Chris Evans also does an ok job with the rogue, daredevil Johnny. He gets the best lines, and has the requisite gym body and all. While he’s kind of an obnoxious jerk, it’s all done in more or less a fun way, as he’s the only one here that’s not a total downer. More a cocky little shit.

The wheels fall off the wagon with the rest of the casting. Julian McMahon, who’s good on Nip/Tuck, is just not given anything to work with at all. He gives it his best bad-guy impersonation (He was better as a demon on fucking Charmed.), but there’s no set up for him to just flip, and not enough was done costume/voice/make-up-wise to make his transformation into Dr. Doom all that more evil and menacing than he was as Victor. Ioan Gruffudd is just wrong as Reed. It’s such a nothing character to begin with, and he makes him even more vacant and less sympathetic, and a far, far cry from fantastic. Mediocre would be an improvement and as leading man, forget charm he has anti-charisma.

Jessica Alba, whom I watched on the guilty pleasure Dark Angel, is just here as eye candy. (Every time she appeared on screen in something tight or revealing, the young men in the audience oohed and aahed and groaned audibly and I rolled my eyes, thinking “Keep it in your pants, losers.”) Beyond miscast as a scientist–allegedly a brilliant college graduate, who can’t think to lock the bathroom door–she can barely speak her lines clearly, let alone emote anything convincing under the 20 pounds of make-up pilled on her. She makes Sue Storm so shrill and empty, you cannot possibly believe two purportedly intelligent scientists would really be all that taken with her, even with her great body and (really bad, one of the worse bottle jobs in the history of peroxide) blonde hair.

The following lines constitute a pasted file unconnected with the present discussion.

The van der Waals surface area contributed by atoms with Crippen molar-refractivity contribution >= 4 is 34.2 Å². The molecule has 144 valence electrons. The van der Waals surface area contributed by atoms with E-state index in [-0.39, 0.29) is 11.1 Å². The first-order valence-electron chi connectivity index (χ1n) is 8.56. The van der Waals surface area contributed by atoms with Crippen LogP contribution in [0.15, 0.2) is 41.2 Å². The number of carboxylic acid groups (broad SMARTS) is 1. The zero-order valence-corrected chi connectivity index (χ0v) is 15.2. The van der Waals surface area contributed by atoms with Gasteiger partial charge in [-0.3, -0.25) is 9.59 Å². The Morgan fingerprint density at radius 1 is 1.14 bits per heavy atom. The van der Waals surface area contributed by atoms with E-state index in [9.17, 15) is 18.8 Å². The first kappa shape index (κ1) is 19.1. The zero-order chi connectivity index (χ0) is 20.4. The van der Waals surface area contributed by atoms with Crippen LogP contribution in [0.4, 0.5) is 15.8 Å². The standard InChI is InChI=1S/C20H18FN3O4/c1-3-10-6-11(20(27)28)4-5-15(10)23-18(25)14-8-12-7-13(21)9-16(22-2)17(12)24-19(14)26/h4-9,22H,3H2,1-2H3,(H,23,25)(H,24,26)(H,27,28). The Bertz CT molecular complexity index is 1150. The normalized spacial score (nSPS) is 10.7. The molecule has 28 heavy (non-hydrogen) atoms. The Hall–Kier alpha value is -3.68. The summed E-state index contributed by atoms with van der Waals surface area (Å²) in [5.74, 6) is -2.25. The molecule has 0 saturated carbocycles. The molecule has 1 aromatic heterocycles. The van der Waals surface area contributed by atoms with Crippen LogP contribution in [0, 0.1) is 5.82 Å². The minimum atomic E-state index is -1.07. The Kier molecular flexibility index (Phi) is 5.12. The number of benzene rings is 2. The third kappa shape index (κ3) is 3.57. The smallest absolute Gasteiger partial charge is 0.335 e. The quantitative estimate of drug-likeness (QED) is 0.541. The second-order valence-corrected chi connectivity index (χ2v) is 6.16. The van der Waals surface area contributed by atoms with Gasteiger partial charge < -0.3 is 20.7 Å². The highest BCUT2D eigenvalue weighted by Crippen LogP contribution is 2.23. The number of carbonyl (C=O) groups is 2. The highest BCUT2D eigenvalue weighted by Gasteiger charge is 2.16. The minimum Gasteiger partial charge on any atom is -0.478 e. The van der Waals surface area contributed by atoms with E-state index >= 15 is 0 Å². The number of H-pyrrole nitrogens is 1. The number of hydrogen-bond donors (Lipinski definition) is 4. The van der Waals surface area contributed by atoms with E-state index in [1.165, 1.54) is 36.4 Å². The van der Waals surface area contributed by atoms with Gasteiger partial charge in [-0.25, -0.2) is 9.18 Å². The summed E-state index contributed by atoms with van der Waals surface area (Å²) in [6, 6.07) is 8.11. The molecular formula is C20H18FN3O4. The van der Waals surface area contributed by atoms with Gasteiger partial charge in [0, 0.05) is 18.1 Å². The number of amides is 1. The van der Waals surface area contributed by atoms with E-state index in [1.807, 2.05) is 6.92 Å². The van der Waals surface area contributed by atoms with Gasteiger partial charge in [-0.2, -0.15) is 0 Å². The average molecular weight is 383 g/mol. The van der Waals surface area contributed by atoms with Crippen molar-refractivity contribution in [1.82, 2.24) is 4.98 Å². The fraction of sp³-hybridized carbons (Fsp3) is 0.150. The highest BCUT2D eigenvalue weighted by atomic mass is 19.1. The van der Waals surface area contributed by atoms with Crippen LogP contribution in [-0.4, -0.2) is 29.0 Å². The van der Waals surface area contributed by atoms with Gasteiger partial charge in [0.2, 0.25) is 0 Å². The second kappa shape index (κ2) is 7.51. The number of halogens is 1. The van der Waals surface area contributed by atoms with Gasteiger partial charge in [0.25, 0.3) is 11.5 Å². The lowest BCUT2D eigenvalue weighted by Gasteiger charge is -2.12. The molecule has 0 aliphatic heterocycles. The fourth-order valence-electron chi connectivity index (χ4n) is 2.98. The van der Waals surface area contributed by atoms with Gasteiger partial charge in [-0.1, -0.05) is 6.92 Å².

Worse is the story. It is set-up after set-up that feebly tries to advance the plot for little purpose. Every time Sue strips to go invisible, there is no reason for it. In one scene on the bridge, she goes to her underwear with allegedly a purpose of sneaking somewhere, only to be seen putting her clothes back on in the very next shot. The rest of the time is just wasted on tedious exposition about how the cloud changed them (no, really?) and learning their powers and then trying to get rid of them.

The “science” is so stupid a sixth-grader could see through it. They go to space, at considerable risk and expense, to study this rare cosmic cloud. When they are changed, the dead-broke Reed and his crew work feverishly, with the help of non-speaking scientist extras whom they cannot afford to pay, to find a cure because (with the exceptions of Johnny and Doom), they don’t want superpowers. The cure? Spoiler alert. In his lab, which is down here on Earth, he’s going to recreate the exact conditions of the rare cosmic cloud they went into space to study in the first place. And then reverse it. Ugh.

As the movie was mercifully winding to its end, I heard the voice of a teenage girl, wise beyond her years and recalling her SAT prep classes, behind me. She said, “Man, this is asinine!” She has a great career as a film critic ahead of her.

Final Snark: Stinker. $100 million covered in cow manure, lit on fire, then doused with, I don’t know, vinegar? Cat pee?